Jim Sutherland of Studio Sutherl and illustrator Neil Webb create augmented reality through a fascinating stamp set for UK mail dedicated to Agatha Christie. Stamps contain ‘hidden clues’ revealed by heat, UV light, and AR application.
Hundred years ago Agatha Christie wrote her first detective story called ‘The Mysterious Affair at Styles’. On this occasion the Royal Mail made a set of six stamps, each represents one of her best-known novels – Murder on the Orient Express, The Mysterious Affair at Styles, The Body in the Library, And Then There Were None, The Murder of Roger Ackroyd and A Murder is Announced. Each stamp is a story and a key to its solution. You have a detective plot and hidden clues in one artwork. Sounds great, isn’t it? Besides usual detective set that contains magnifying glass and UV light, you can use modern high technologies. The Royal Mail created a 3D version of The Mysterious Affair at Styles stamp. The hidden element can be found only by using AR app. AR animation was created with the help of Hewlett-Packard’s AR platform Aurasma. Users can download Aurasma App on iTunes App Store and Google Play and explore the last clue.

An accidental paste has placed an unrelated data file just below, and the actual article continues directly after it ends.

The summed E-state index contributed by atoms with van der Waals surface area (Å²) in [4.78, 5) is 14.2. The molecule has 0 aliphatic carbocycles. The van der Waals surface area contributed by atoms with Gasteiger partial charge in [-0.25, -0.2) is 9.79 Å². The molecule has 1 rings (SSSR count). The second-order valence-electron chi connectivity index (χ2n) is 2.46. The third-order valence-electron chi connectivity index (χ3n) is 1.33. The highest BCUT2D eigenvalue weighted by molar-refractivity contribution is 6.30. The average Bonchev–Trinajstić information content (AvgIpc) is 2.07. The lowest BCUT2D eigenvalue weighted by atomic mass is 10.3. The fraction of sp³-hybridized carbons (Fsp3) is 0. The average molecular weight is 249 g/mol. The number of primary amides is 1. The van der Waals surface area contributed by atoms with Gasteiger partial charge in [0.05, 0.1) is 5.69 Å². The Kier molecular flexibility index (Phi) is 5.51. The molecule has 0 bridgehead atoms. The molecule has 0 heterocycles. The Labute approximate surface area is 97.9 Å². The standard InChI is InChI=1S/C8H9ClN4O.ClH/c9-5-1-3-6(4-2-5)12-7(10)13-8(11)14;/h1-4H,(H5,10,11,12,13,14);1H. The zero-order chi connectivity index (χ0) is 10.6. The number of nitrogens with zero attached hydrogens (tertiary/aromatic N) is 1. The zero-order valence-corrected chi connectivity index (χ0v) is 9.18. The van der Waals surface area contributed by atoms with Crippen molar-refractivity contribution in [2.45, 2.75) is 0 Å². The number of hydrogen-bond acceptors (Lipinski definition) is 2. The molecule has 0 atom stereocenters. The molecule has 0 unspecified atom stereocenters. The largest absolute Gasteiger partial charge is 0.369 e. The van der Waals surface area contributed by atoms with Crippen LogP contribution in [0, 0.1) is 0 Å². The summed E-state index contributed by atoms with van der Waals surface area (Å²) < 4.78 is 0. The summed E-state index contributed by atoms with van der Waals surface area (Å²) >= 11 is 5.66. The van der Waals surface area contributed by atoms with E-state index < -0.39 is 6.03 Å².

Nowadays anyone can create augmented reality and diversify the experience of their customers, make the usual process much more interesting and exciting. Want to grab all attention of your customers? We will help you to do it!
Interested? Visit Linney website and you will get even more information.
Major businesses all over the world from KLM and Ford to Verizon and Wallmart are generously investing in VR training. Does it really reduce costs? And is there any proof of efficiency? The answer is yes. And now you’ll learn why.
Our CEO Daria Fedko started a new media activity called #CEOtalk. In these columns, Daria will explore and discuss the most interesting and controversial topics from the world of XR business. This week we’re gonna talk about Hololens’ military contract and it’s consequences for the industry.